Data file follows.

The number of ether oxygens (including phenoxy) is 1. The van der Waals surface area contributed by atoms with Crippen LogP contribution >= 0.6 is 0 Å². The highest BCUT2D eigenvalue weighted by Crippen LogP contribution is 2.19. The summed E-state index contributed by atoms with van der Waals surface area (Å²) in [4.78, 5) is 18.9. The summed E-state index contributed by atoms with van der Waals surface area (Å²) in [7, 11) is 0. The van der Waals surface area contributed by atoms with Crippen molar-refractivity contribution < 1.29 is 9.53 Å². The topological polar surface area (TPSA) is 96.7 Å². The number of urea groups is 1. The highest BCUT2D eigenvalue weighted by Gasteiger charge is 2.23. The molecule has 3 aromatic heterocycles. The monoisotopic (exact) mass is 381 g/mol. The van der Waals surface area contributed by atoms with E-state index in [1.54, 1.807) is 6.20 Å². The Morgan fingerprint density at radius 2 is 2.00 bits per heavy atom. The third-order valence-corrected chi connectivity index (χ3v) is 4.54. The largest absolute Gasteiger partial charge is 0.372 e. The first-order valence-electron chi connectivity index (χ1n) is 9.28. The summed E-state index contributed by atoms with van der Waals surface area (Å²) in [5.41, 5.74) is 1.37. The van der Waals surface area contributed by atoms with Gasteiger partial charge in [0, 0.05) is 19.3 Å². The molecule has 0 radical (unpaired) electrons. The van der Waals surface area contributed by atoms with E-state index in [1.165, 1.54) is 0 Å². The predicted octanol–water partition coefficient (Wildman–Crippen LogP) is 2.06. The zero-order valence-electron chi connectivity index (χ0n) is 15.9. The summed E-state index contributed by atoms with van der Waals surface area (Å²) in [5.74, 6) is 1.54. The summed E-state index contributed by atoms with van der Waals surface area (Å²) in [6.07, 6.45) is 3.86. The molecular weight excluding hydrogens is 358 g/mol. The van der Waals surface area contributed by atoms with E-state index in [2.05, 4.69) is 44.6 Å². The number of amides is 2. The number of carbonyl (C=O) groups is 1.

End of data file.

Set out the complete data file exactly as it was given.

The number of ether oxygens (including phenoxy) is 1. The van der Waals surface area contributed by atoms with Crippen LogP contribution >= 0.6 is 0 Å². The highest BCUT2D eigenvalue weighted by Crippen LogP contribution is 2.19. The summed E-state index contributed by atoms with van der Waals surface area (Å²) in [4.78, 5) is 18.9. The summed E-state index contributed by atoms with van der Waals surface area (Å²) in [7, 11) is 0. The van der Waals surface area contributed by atoms with Crippen molar-refractivity contribution < 1.29 is 9.53 Å². The topological polar surface area (TPSA) is 96.7 Å². The number of urea groups is 1. The highest BCUT2D eigenvalue weighted by Gasteiger charge is 2.23. The molecule has 3 aromatic heterocycles. The monoisotopic (exact) mass is 381 g/mol. The van der Waals surface area contributed by atoms with E-state index in [1.54, 1.807) is 6.20 Å². The Morgan fingerprint density at radius 2 is 2.00 bits per heavy atom. The third-order valence-corrected chi connectivity index (χ3v) is 4.54. The largest absolute Gasteiger partial charge is 0.372 e. The first-order valence-electron chi connectivity index (χ1n) is 9.28. The summed E-state index contributed by atoms with van der Waals surface area (Å²) in [5.41, 5.74) is 1.37. The van der Waals surface area contributed by atoms with Gasteiger partial charge in [0, 0.05) is 19.3 Å². The molecule has 0 radical (unpaired) electrons. The van der Waals surface area contributed by atoms with E-state index in [1.165, 1.54) is 0 Å². The predicted octanol–water partition coefficient (Wildman–Crippen LogP) is 2.06. The zero-order valence-electron chi connectivity index (χ0n) is 15.9. The summed E-state index contributed by atoms with van der Waals surface area (Å²) in [5.74, 6) is 1.54. The summed E-state index contributed by atoms with van der Waals surface area (Å²) in [6.07, 6.45) is 3.86. The molecular weight excluding hydrogens is 358 g/mol. The van der Waals surface area contributed by atoms with E-state index in [2.05, 4.69) is 44.6 Å². The number of amides is 2. The number of carbonyl (C=O) groups is 1.